Wednesday, October 21, 2009

The role of home teacher

Copied from a message board, where someone asked "how important is it to be like a teacher when homeschooling?"

I think it's important to recognize that institutional schooling represents a sort of contracting out of the academic education portion of the responsibility for raising a child, and that this is a relatively recent practice in the scope of human history. The idea of having separate roles for "teacher" and "parent" is a little artificial.

Imagine if you will that the government began providing universal free meals for children. Cafeterias would be set up in neighbourhoods and three times a day children would be delivered there to receive the meals cooked and served by trained nutritionists. These nutritionists attended special training in handling the cooking needs of large groups, and in managing the crowds of children, their table manners, their social behaviour during meals and so on. This quickly became the norm, with almost all children reporting to their nutritionists for their meals. If you as a parent decided to feed your children at home that would be allowed but considered a little unusual.

So if you decided to feed your kids at home, you would not say "It's important to be clear about my dual roles -- at certain times I'm their mom, and at certain times I need to act like their nutritionist. I need to learn how nutritionists act in order to successfully feed my kids at home."

A little silly, don't you think?

I see the distinction between "being a mom" and "being a homeschool teacher" in a similar light. They're not separate roles. We tend to see them as separate because culturally we have made an artificial separation, assigning the roles to different people. If they're not going to different people, they don't need to be different.


  1. Excellent point. I think this hit home to me in full force back when I read your post about parents contracting out their kids' bicycle-riding instruction. So silly! As an educated adult who knows my children extremely well, I am having no difficulty with the idea that just as I taught them to hold a fork, I can also teach them to enjoy a book with me or to play with numbers (in some places known as Math) or to observe the natural world or to care for a younger sibling or how to swim. Amazing... but not really. :)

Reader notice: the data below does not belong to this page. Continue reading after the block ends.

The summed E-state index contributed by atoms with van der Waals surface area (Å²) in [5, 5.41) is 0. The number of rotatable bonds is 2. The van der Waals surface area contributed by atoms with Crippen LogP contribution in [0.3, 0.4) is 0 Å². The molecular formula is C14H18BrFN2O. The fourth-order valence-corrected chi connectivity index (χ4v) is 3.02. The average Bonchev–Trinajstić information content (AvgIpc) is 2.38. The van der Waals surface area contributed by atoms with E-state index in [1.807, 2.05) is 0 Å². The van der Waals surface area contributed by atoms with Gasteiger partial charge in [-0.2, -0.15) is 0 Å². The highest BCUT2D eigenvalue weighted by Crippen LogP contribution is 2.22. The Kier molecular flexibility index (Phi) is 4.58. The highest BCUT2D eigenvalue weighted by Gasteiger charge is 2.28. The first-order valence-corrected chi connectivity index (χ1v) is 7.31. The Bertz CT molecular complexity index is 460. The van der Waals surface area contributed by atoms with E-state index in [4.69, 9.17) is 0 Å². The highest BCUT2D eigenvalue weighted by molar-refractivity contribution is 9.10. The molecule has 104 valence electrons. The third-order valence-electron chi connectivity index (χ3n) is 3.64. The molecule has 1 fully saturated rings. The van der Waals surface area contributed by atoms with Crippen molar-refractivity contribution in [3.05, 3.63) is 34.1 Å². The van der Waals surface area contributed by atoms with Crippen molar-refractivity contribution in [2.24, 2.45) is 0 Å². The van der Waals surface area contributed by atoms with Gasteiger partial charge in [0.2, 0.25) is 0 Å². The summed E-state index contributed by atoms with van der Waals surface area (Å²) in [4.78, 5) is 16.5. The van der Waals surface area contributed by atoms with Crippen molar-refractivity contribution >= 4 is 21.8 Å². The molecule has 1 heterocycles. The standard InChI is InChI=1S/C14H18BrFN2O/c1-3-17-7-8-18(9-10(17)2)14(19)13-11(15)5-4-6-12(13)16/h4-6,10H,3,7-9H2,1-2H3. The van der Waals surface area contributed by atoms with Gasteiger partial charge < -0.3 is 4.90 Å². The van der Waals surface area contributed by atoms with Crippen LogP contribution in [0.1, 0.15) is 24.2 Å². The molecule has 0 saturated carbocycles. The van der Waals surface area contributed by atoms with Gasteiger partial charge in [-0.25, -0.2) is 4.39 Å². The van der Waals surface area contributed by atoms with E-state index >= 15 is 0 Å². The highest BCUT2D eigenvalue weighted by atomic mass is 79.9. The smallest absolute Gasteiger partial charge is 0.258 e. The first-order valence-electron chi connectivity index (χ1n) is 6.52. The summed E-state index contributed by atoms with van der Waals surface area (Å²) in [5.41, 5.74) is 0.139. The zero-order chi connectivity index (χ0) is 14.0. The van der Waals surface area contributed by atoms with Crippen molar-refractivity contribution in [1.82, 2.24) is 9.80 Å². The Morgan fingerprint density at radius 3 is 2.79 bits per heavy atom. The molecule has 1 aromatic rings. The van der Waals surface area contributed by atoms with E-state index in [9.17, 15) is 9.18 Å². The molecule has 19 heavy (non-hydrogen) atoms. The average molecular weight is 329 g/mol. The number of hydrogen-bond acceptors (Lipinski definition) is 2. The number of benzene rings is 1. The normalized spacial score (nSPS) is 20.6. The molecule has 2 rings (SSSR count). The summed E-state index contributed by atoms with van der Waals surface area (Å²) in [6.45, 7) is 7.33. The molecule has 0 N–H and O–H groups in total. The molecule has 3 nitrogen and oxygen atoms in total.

2. This is a great analogy! May I post a link to this post on my facebook page? I have a number of homeschooling friends that would enjoy it and I'm sure several who school more traditionally that would as well!

  3. Certainly, Meesh, I'm flattered.

  4. ITA. Teachers have to act like teachers because they must manage large groups. This is one of the big failures of public education and one of the big reasons we decided to homeschool. Unschooling philosophy aside, why would I waste my kids' time by farming them out to a public school for 6+ hours a day when we can accomplish the same amount of work in less than 2 hours?

  5. Deborah Swart5:41 pm


  6. I'd also like to quote this on my blog. with all due credit, of course! Would that be okay?

  7. Quote away, thanks for asking!


  8. I've always said that for me there was no dividing line between parenting and homeschooling my kids.

  9. This was our BIGGEST obstacle in home education. My son having attended kindergarten and 1st grade at our local public school, he could not see me in any role other than mom. I could not know possible know how to compute or do experiments or write papers--I was a MOM. Didn't even matter that I used to be a teacher in a real brick and mortar school--I was a mom and moms could not teach LOL


This blog is moving to archive-only status. Please consider posting comments instead at the active version of the blog at

Note: only a member of this blog may post a comment.